Dependence of Man on the Environment
Population Control: Effects on the Global Environment
The debate of population control is by no means a new phenomenon. Since early times it has been on the minds of many people. Population lies at the heart of this debate and while there is no argument that humans are increasing daily, the question arises in whether this is a problem or rather a natural occurrence which will level off on its own. The thing that makes this so hard to figure out is that there are many examples for both cases and all of them are very plausible. This is by no means a problem with only one aspect; rather it involves the entire world and our way of life. It encompasses environment, food, water, air, ground, and our (that means human) interactions. Very few would doubt these days that we face a very serious environmental crisis. Increasingly the world is plagued by pollution of air, seas, land, food and drinking water. We live in a world of ozone depletion, deforestation and global warming. The overall growth of the human population in the last 2000 years has been a J-shaped growth. This can also be expressed as an exponential growth. A big question that can only be answered in time is how this population growth will slow down or stop. The planet can only handle so many humans before the effects of overpopulation send the environment into an unrecoverable tailspin of degradation. “The human population reached 6.1 billion in 2000. The United Nations projects that world population for the year 2050 could range from 7.9 billion to 10.9 billion, depending on the actions we take today” (Shah, 2002).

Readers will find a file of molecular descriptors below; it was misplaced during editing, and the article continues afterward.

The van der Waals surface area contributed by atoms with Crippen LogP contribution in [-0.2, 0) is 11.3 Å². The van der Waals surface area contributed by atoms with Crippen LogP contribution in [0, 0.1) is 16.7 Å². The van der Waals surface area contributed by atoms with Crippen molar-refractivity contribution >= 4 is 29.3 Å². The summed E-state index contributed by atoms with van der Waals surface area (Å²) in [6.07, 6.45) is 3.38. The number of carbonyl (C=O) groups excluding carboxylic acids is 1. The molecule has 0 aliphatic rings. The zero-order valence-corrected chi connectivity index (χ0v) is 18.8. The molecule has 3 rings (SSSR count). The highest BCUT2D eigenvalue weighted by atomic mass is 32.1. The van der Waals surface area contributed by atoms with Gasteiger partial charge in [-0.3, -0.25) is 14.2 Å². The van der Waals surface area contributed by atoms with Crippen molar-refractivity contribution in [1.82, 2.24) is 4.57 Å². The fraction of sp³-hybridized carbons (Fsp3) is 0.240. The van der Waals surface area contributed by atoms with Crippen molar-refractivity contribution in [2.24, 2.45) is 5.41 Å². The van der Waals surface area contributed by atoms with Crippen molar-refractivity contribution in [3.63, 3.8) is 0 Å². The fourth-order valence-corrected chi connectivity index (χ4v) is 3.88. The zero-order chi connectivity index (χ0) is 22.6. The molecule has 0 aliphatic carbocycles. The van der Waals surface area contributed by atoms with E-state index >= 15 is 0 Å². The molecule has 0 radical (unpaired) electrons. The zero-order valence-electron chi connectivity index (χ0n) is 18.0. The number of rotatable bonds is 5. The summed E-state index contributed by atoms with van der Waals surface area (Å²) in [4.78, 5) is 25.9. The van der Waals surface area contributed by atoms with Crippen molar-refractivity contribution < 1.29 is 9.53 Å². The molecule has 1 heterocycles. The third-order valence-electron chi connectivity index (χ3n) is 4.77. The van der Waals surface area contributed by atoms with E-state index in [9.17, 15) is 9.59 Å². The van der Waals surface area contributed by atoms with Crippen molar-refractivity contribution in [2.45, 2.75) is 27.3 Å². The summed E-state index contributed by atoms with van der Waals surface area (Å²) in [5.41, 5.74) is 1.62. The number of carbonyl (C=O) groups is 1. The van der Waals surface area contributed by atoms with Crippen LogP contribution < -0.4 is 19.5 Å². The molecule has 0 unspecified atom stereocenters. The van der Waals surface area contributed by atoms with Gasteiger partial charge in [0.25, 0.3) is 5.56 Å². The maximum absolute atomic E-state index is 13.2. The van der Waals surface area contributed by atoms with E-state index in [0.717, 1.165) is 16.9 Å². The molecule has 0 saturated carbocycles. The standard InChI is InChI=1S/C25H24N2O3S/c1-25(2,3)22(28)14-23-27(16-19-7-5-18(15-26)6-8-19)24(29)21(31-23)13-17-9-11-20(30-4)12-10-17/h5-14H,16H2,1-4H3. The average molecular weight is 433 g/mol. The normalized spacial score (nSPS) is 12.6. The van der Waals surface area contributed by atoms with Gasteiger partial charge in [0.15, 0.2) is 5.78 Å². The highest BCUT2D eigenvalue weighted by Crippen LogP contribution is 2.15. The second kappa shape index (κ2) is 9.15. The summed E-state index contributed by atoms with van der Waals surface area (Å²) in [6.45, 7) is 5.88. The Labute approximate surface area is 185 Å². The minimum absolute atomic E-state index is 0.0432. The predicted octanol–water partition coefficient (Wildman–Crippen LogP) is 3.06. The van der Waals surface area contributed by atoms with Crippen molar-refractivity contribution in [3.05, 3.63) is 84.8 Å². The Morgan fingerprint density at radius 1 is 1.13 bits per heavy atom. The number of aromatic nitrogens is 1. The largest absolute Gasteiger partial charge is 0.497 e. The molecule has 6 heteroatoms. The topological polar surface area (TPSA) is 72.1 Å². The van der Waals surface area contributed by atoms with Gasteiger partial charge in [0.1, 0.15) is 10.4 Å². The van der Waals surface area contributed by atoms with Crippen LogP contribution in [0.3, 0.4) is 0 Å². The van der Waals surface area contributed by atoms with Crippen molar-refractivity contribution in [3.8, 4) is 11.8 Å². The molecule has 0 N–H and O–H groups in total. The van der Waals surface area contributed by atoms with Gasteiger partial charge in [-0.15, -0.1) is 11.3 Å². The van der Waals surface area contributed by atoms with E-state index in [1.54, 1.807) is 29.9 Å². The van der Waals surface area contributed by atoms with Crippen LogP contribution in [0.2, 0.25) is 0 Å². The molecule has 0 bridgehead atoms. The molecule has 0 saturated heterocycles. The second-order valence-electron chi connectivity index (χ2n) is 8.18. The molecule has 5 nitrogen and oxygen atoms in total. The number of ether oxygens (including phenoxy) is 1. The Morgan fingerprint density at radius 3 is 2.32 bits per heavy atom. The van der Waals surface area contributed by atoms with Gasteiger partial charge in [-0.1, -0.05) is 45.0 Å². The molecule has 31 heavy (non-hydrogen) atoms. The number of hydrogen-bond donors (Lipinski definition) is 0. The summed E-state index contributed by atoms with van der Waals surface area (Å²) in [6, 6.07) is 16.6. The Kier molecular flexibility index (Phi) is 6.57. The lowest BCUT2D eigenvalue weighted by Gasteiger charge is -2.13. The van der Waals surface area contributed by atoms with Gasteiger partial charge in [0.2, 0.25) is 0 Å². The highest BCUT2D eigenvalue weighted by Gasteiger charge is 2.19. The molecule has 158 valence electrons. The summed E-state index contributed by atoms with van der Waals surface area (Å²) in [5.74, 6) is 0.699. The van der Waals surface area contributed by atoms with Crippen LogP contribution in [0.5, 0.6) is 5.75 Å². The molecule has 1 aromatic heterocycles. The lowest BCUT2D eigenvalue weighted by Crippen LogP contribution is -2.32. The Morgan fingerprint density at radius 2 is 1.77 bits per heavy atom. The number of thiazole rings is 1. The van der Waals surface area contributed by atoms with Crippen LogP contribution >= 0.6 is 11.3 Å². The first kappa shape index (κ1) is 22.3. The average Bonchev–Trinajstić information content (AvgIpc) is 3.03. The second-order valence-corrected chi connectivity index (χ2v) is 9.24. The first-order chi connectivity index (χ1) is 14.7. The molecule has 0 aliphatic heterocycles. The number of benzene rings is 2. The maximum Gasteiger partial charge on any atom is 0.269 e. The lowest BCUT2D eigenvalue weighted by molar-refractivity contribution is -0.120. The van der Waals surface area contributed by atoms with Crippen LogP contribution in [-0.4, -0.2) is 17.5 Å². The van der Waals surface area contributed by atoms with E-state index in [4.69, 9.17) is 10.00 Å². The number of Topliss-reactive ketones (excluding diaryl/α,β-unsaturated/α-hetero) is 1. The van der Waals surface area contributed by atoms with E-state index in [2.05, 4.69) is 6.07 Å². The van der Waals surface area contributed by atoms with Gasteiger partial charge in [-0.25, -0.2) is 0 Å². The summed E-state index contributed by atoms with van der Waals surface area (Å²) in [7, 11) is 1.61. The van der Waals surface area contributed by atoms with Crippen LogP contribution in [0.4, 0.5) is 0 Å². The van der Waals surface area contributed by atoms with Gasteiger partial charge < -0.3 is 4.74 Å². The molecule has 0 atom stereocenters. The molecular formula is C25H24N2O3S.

The question remains, and is often argued by both sides. Is limiting population growth a key factor in protecting the global environment? On the “yes” side of the issue, “supporters argue that stabilizing the world population is central to preventing overconsumption of environmental resources” (Easton, 2006). Humans, unlike any other animal on the planet, have the ability to effect the environment in which they live. Problems with air pollution, nutrient depletion in farmlands, acid rain, global warming, and a host of other environmental factors have lead to the increased need for environmental cleanup. “As the 21st century begins, numbers of people and rising levels of consumption per capita are depleting natural resources and degrading the environment” (Shah, 2002).
According to some, the human population growth is the number one threat to the world’s environment. Each person requires energy, space and resources. With an ever growing population, there is a list of environmental impacts. “Currently, 434 million people face either water stress or scarcity” (Brown, 2005). If this rate continues, more and more people will face water scarcity. Fisheries are already being fished to their capacity. The number of forest scarce countries is expected to double. Global warming is an ever growing problem, and a growing population would only make it worse.
“Worldwide, the percentage of the population with access to clean freshwater increased during the 1990s. Nevertheless, the rapid population growth, currently an estimated 1.2 billion people lack potable water – 20% more than 1990” (Shah, 2002). Overpopulation is degrading the Earth’s ocean and other water sources, and by doing so will only lessen our water supply for the future; it will also hurt the animals living in the water. With fewer people there is less pollution released, leaving more time for the pollution to be degraded. Even though the two thirds of Earth is water, not all of it is available for use. “By 2025, at least 37 nations could experience a severe demand for water” (Brown, 2005).
Besides water, overpopulation is polluting the air we breathe, and causing many unwanted results as the greenhouse effect, acid rain, and...